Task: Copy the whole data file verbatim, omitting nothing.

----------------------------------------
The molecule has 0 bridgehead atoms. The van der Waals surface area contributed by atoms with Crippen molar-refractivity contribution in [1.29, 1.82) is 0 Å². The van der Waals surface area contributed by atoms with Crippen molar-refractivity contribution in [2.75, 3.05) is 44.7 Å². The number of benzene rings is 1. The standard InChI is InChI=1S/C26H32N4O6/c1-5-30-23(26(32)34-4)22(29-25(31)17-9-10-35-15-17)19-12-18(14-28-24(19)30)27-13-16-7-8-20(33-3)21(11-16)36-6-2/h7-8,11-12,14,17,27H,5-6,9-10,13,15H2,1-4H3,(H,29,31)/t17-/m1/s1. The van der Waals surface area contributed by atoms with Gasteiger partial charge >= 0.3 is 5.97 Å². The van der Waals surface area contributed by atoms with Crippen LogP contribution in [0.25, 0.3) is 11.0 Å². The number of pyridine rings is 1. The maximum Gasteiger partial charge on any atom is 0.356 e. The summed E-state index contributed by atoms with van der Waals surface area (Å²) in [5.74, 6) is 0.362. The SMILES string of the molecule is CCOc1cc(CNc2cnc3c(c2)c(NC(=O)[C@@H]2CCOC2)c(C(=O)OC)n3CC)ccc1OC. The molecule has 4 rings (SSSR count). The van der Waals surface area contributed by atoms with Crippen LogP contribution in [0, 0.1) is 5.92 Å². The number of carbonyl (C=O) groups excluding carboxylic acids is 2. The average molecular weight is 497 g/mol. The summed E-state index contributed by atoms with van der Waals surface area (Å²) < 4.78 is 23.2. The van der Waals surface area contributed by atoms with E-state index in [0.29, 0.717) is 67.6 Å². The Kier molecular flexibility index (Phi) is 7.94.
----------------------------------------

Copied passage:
The molecule has 0 bridgehead atoms. The van der Waals surface area contributed by atoms with Crippen molar-refractivity contribution in [1.29, 1.82) is 0 Å². The van der Waals surface area contributed by atoms with Crippen molar-refractivity contribution in [2.75, 3.05) is 44.7 Å². The number of benzene rings is 1. The standard InChI is InChI=1S/C26H32N4O6/c1-5-30-23(26(32)34-4)22(29-25(31)17-9-10-35-15-17)19-12-18(14-28-24(19)30)27-13-16-7-8-20(33-3)21(11-16)36-6-2/h7-8,11-12,14,17,27H,5-6,9-10,13,15H2,1-4H3,(H,29,31)/t17-/m1/s1. The van der Waals surface area contributed by atoms with Gasteiger partial charge >= 0.3 is 5.97 Å². The van der Waals surface area contributed by atoms with Crippen LogP contribution in [0.25, 0.3) is 11.0 Å². The number of pyridine rings is 1. The maximum Gasteiger partial charge on any atom is 0.356 e. The summed E-state index contributed by atoms with van der Waals surface area (Å²) in [5.74, 6) is 0.362. The SMILES string of the molecule is CCOc1cc(CNc2cnc3c(c2)c(NC(=O)[C@@H]2CCOC2)c(C(=O)OC)n3CC)ccc1OC. The molecule has 4 rings (SSSR count). The van der Waals surface area contributed by atoms with Crippen LogP contribution in [0, 0.1) is 5.92 Å². The number of carbonyl (C=O) groups excluding carboxylic acids is 2. The average molecular weight is 497 g/mol. The summed E-state index contributed by atoms with van der Waals surface area (Å²) < 4.78 is 23.2. The van der Waals surface area contributed by atoms with E-state index in [0.29, 0.717) is 67.6 Å². The Kier molecular flexibility index (Phi) is 7.94.